You Won’t Watch Football the Same After League of Denial

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BEVERLY HILLS, CA - AUGUST 06: NFL Hall of Famer Harry Carson speaks onstage during the "League of Denial: The NFL's Concussion Crisis" panel at the PBS portion of the 2013 Summer Television Critics Association tour at the Beverly Hilton Hotel on August 6, 2013 in Beverly Hills, California. (Photo by Frederick M. Brown/Getty Images) Photo: Frederick M. Brown/Getty Images

Tonight's PBS Frontline documentary, League of Denial, earned some major buzz a few weeks ago when ESPN, a former partner in the film, disassociated itself under pressure from the NFL, according to the Times. After watching the documentary, which examines how the NFL has ignored and undermined the growing medical evidence that football causes long-term damage to the brains of many of the athletes who play it, it's clear the NFL has good reasons to be worried.

One of the more startling revelations from the film is that football players don't need to sustain any kind of freak, horrific blows to the head to become afflicted with CTE, or chronic traumatic encephalopathy, which causes depression, mood swings, and memory loss, and has been blamed in the suicides of a number of former players. You don't even need to have ever suffered a concussion. The sport itself — the repeated trauma to the head that is an inevitable part of the gameplay — is the culprit. And you don't even need to play for very long.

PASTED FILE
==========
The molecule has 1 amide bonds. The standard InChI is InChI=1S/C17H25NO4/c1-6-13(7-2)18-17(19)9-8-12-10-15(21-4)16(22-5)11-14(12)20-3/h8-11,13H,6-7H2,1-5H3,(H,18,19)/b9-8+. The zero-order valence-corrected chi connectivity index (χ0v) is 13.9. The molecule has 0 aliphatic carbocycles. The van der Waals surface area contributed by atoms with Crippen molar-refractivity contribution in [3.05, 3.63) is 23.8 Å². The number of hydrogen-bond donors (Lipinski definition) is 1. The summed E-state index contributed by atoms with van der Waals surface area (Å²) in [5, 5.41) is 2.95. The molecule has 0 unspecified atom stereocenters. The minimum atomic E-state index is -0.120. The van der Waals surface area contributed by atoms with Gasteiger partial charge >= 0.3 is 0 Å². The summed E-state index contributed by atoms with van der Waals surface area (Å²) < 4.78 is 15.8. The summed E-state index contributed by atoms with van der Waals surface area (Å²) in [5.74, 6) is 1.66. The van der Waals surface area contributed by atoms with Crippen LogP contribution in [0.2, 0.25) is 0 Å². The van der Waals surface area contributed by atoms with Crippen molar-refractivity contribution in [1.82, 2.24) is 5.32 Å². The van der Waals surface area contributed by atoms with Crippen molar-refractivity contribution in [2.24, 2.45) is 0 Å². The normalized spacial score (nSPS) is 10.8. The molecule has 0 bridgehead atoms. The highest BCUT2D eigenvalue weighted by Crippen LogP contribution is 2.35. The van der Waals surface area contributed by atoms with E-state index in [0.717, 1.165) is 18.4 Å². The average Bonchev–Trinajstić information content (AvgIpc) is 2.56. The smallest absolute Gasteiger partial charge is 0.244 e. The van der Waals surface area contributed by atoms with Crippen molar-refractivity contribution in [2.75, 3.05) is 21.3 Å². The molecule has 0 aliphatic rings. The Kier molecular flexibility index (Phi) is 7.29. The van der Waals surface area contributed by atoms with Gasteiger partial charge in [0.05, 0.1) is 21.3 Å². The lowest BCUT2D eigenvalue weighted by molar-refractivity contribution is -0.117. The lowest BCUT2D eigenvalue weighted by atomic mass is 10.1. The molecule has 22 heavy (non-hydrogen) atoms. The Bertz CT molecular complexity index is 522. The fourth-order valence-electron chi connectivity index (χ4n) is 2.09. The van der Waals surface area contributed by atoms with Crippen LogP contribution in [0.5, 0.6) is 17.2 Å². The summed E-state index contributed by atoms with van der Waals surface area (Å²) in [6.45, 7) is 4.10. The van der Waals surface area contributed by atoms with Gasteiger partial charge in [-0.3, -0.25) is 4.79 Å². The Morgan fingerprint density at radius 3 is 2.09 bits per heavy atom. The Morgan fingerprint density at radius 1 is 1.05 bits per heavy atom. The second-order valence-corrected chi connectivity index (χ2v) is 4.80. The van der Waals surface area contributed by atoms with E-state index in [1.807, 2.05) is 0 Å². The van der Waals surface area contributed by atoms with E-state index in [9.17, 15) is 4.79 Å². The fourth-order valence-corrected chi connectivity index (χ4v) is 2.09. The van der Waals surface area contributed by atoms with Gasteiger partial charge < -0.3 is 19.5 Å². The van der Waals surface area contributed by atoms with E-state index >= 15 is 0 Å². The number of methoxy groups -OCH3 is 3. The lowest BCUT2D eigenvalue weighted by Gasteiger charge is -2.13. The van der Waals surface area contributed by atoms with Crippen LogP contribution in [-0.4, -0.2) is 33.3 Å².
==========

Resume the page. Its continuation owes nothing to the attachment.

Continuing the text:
As this clip provided exclusively to Daily Intelligencer shows, Dr. Ann McKee, one of the nation's leading researchers in CTE, was startled to find clear evidence of CTE in the brain of Owen Thomas, a 21-year-old college football player who hanged himself in 2010:


A day after watching a screener of the movie, I tuned into the Monday Night Football game between the Jets and Falcons. It wasn't the same. Like many football fans, I've always cringed a little during those big, loud helmet-to-helmet hits, the ones you can almost feel in your own neck as you watch them. But now, even during the mundane plays, I couldn't shake the thought that men were mortgaging their futures away, and perhaps shortening their lives significantly, for my entertainment. In the Princess Bride, Count Rugen had a machine — known, aptly, as the Machine — which literally drains years of life out of those strapped to it. I'd watch the massive linemen slam themselves into each other, play after play, and hear Rugen's cold voice: "I've just sucked one year of your life away."

Ultimately, though, the threat to the NFL won't come from squeamish fans. It will come from a growing scientific body of evidence of the risk of playing football at any age, and from the parents who become increasingly aware of that risk. The NFL fully understands the danger this would pose. In one scene in League of Denial, neuropathologist Bennet Omalu, the first doctor to find CTE in the brain of a football player who had killed himself, recounts a private meeting he had with an NFL doctor.

"The NFL doctor at some point said to me, 'Bennet, do you know the implications of what you're doing?" Omalu replied that he did, but that the doctor should go ahead and tell him what he thinks the implications are. "He said, 'If 10 percent of mothers in this country would begin to perceive football as a dangerous sport, that is the end of football.'"